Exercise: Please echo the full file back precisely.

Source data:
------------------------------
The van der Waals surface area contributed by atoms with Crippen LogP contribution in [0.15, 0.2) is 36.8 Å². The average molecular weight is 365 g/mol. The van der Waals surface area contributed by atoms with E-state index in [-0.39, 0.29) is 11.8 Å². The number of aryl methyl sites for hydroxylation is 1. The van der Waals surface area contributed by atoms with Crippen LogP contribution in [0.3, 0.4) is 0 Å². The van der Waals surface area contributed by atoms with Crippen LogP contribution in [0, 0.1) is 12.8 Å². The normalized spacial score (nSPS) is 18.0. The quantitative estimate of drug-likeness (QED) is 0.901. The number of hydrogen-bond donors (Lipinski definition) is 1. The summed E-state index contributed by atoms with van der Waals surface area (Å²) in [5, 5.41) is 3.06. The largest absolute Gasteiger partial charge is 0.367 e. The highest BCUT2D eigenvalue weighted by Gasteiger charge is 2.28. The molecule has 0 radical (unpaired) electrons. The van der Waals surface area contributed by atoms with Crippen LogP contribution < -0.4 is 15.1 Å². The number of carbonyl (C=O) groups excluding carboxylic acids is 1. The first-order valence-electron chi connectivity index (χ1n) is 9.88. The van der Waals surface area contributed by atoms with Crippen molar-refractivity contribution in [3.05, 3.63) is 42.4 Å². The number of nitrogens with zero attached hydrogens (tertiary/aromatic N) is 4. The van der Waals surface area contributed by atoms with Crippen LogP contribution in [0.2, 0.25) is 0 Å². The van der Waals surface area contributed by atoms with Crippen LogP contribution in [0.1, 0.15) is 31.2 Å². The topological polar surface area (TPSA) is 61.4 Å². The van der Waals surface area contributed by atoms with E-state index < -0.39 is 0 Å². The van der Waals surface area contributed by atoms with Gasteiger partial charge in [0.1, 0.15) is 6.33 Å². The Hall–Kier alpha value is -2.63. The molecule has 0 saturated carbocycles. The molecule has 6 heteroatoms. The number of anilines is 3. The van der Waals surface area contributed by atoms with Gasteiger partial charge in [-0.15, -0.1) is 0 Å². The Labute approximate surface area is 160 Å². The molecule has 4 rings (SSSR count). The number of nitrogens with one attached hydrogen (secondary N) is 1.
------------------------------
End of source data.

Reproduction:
The van der Waals surface area contributed by atoms with Crippen LogP contribution in [0.15, 0.2) is 36.8 Å². The average molecular weight is 365 g/mol. The van der Waals surface area contributed by atoms with E-state index in [-0.39, 0.29) is 11.8 Å². The number of aryl methyl sites for hydroxylation is 1. The van der Waals surface area contributed by atoms with Crippen LogP contribution in [0.3, 0.4) is 0 Å². The van der Waals surface area contributed by atoms with Crippen LogP contribution in [0, 0.1) is 12.8 Å². The normalized spacial score (nSPS) is 18.0. The quantitative estimate of drug-likeness (QED) is 0.901. The number of hydrogen-bond donors (Lipinski definition) is 1. The summed E-state index contributed by atoms with van der Waals surface area (Å²) in [5, 5.41) is 3.06. The largest absolute Gasteiger partial charge is 0.367 e. The highest BCUT2D eigenvalue weighted by Gasteiger charge is 2.28. The molecule has 0 radical (unpaired) electrons. The van der Waals surface area contributed by atoms with Crippen LogP contribution < -0.4 is 15.1 Å². The number of carbonyl (C=O) groups excluding carboxylic acids is 1. The first-order valence-electron chi connectivity index (χ1n) is 9.88. The van der Waals surface area contributed by atoms with Crippen molar-refractivity contribution in [3.05, 3.63) is 42.4 Å². The number of nitrogens with zero attached hydrogens (tertiary/aromatic N) is 4. The van der Waals surface area contributed by atoms with Crippen LogP contribution in [0.2, 0.25) is 0 Å². The van der Waals surface area contributed by atoms with Crippen LogP contribution in [0.1, 0.15) is 31.2 Å². The topological polar surface area (TPSA) is 61.4 Å². The van der Waals surface area contributed by atoms with E-state index < -0.39 is 0 Å². The van der Waals surface area contributed by atoms with Gasteiger partial charge in [0.1, 0.15) is 6.33 Å². The Hall–Kier alpha value is -2.63. The molecule has 0 saturated carbocycles. The molecule has 6 heteroatoms. The number of anilines is 3. The van der Waals surface area contributed by atoms with Gasteiger partial charge in [-0.15, -0.1) is 0 Å². The Labute approximate surface area is 160 Å². The molecule has 4 rings (SSSR count). The number of nitrogens with one attached hydrogen (secondary N) is 1.